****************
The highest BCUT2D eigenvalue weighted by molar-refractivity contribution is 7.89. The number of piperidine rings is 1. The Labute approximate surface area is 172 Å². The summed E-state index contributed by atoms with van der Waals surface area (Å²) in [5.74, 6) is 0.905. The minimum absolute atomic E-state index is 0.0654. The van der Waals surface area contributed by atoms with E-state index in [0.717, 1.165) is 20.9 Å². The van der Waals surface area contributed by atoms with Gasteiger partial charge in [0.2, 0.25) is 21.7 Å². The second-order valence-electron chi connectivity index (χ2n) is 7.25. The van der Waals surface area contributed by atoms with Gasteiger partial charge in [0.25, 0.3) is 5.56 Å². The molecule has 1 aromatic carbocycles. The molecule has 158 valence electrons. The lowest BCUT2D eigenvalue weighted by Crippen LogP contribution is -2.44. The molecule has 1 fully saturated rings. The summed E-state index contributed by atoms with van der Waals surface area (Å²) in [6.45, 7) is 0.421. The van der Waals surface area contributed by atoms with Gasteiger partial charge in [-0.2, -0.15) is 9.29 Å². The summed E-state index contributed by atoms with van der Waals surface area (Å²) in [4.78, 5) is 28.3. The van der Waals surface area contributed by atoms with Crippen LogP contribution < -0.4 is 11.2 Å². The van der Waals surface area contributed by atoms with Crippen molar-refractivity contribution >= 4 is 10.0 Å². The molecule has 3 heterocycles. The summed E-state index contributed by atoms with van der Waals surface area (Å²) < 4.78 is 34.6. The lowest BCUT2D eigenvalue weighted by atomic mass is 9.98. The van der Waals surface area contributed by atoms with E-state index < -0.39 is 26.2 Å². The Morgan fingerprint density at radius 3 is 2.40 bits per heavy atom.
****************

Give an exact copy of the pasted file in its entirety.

The highest BCUT2D eigenvalue weighted by molar-refractivity contribution is 7.89. The number of piperidine rings is 1. The Labute approximate surface area is 172 Å². The summed E-state index contributed by atoms with van der Waals surface area (Å²) in [5.74, 6) is 0.905. The minimum absolute atomic E-state index is 0.0654. The van der Waals surface area contributed by atoms with E-state index in [0.717, 1.165) is 20.9 Å². The van der Waals surface area contributed by atoms with Gasteiger partial charge in [0.2, 0.25) is 21.7 Å². The second-order valence-electron chi connectivity index (χ2n) is 7.25. The van der Waals surface area contributed by atoms with Gasteiger partial charge in [0.25, 0.3) is 5.56 Å². The molecule has 1 aromatic carbocycles. The molecule has 158 valence electrons. The lowest BCUT2D eigenvalue weighted by Crippen LogP contribution is -2.44. The molecule has 1 fully saturated rings. The summed E-state index contributed by atoms with van der Waals surface area (Å²) in [6.45, 7) is 0.421. The van der Waals surface area contributed by atoms with Gasteiger partial charge in [-0.2, -0.15) is 9.29 Å². The summed E-state index contributed by atoms with van der Waals surface area (Å²) in [4.78, 5) is 28.3. The van der Waals surface area contributed by atoms with Crippen LogP contribution < -0.4 is 11.2 Å². The van der Waals surface area contributed by atoms with Crippen molar-refractivity contribution >= 4 is 10.0 Å². The molecule has 3 heterocycles. The summed E-state index contributed by atoms with van der Waals surface area (Å²) < 4.78 is 34.6. The lowest BCUT2D eigenvalue weighted by atomic mass is 9.98. The van der Waals surface area contributed by atoms with E-state index < -0.39 is 26.2 Å². The Morgan fingerprint density at radius 3 is 2.40 bits per heavy atom.